Robin Friedman‘s “The importance of wings” won the Sydney Taylor Book Awards for younger teens. As such, I, being couple of decades over my teen years wasn’t part of the target audience. Therefore my initial reactions, when I was reading the book may not be entirely counted upon when judging the book. Nevertheless I was wondering whether it was a good idea to set a book for 14 year olds in the 1980s. It is full of cultural references, mostly TV show reruns, that are not on the daily/weekly rotation any more, thus today’s teens have little connections to them. Wonder women and the Brady Bunch as cultural reference points are nearly not as universal any more as they were 20-30 years ago. The author was aware of these possible objections as on the very last pages she explains her reasoning for the setting the book in this era. That includes personal (she grew up then) and two kinds of nostalgia for simplicity: technical, the simpler times before internet and texting and political, the pre 9/11 era, when the Middle East situation seemed simpler. These are valid reasons, but I still wonder whether the setting will be an obstacle for the book becoming wildly successful.
I ask this, because otherwise it has the potential to be a hit. It is an inspirational story from going a couch potato with low self-esteem and worrying about unimportant things, to being an active person who stands up for herself and focuses on more important things, while having fun too. In the center of the story is an Isreali girl, who lives with his sister and overworking father in the US, while the mom is back in Israel taking care of her sister. The girls’ life is filled with eating junk food, watching TV and trying to look cool in other people’s eyes. All this changes when a girl moves with her colorful family to the neighboring house. She is a very different kind of Israeli, who instead of trying to fit in, does what she wants, while staying respectful and strong. She becomes the role model that makes our heroines reevaluate what’s important: wings of hair or being honest to themselves and others.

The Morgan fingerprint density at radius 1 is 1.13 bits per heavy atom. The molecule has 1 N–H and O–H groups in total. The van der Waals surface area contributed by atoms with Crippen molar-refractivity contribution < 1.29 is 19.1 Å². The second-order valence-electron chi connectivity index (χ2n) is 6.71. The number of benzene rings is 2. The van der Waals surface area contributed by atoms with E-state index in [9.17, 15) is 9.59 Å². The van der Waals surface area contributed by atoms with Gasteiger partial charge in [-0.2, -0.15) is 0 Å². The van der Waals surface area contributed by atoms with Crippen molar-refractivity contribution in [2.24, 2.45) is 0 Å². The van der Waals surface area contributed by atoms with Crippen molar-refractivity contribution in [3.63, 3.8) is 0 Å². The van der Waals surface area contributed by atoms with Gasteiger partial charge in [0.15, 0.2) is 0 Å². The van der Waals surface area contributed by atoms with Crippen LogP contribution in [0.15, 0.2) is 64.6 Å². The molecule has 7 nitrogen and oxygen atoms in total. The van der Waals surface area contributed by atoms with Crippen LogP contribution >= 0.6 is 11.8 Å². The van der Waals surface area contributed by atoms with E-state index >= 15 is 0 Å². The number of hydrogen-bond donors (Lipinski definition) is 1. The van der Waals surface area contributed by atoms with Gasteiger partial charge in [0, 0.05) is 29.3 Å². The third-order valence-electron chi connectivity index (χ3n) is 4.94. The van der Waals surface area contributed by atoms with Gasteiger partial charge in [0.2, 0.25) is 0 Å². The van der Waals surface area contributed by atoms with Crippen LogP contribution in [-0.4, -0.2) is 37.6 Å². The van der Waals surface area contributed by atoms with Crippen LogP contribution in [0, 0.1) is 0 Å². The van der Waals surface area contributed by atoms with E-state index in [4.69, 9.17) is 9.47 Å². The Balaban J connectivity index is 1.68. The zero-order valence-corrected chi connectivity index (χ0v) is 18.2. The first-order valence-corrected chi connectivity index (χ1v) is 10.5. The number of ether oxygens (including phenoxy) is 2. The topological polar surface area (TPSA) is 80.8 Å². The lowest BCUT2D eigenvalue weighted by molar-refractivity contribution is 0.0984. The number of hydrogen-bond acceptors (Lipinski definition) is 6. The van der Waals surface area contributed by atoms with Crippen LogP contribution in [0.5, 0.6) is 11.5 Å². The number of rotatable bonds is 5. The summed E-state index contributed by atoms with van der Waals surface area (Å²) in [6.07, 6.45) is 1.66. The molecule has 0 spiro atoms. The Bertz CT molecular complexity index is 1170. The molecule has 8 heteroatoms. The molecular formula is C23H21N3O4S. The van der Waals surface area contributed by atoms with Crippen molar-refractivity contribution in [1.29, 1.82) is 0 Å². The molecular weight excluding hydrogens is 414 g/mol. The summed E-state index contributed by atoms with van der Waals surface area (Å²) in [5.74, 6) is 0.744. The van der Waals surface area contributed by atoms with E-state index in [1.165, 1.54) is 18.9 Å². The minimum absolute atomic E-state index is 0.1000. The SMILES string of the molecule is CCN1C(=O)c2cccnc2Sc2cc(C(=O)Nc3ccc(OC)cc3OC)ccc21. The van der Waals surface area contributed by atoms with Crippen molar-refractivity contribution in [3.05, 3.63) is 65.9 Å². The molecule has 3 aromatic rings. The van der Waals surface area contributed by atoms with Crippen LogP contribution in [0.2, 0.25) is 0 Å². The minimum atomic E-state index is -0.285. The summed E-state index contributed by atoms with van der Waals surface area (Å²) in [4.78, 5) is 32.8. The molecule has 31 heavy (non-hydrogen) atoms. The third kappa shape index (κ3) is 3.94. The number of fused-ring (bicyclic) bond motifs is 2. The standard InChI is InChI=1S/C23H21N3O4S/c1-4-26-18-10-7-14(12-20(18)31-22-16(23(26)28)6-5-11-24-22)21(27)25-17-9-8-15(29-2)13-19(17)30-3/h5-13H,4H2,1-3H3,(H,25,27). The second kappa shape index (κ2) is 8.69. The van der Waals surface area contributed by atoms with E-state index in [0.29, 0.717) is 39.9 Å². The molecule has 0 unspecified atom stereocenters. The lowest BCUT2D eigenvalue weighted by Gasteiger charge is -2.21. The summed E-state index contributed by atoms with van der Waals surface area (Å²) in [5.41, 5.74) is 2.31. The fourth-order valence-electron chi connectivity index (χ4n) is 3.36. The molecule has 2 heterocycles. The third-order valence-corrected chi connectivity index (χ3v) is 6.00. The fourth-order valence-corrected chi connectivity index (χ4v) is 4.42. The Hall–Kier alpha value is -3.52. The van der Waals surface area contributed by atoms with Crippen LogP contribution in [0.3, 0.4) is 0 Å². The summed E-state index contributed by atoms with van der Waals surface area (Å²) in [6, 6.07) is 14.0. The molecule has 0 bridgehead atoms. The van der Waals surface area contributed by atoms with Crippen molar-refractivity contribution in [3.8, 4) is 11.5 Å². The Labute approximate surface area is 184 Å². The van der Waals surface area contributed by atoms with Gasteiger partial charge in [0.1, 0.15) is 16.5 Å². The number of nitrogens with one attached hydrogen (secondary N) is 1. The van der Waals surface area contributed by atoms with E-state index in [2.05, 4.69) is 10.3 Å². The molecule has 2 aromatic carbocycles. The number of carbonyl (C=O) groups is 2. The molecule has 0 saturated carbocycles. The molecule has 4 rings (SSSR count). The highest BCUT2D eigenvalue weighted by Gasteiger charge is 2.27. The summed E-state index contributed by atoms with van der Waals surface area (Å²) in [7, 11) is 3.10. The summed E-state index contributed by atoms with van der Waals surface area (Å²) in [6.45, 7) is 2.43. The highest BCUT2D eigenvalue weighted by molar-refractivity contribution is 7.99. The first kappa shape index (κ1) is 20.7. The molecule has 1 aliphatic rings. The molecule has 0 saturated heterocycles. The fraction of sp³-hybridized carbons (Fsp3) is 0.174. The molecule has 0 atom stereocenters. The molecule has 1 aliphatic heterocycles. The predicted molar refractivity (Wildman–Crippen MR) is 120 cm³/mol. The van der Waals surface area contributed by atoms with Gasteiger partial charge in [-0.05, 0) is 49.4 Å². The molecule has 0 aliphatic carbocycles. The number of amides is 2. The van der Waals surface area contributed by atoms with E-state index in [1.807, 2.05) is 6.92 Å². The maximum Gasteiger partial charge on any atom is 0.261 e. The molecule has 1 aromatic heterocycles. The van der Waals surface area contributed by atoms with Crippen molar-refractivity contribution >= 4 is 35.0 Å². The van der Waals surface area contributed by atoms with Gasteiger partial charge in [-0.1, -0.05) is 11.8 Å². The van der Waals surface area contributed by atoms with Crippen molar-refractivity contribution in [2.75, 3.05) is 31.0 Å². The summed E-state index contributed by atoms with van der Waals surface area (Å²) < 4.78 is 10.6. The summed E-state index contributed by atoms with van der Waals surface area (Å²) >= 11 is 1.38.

That’s the story’s essence, but of course many more activities are happening on the book’s 170 pages. One of the funniest and most funny aspect of the book is the short lists the protagonist reverts to every time she has to make a decision or take stock of her own feelings. These lists are set in a different typography than the rest of the book and pop out from the rest of the text as testaments of the heroine’s thoughts.
Despite the reservation I mentioned above I like this book and can recommend it. I think it can be of great help for young girls and can teach a few things about themselves and Israel too.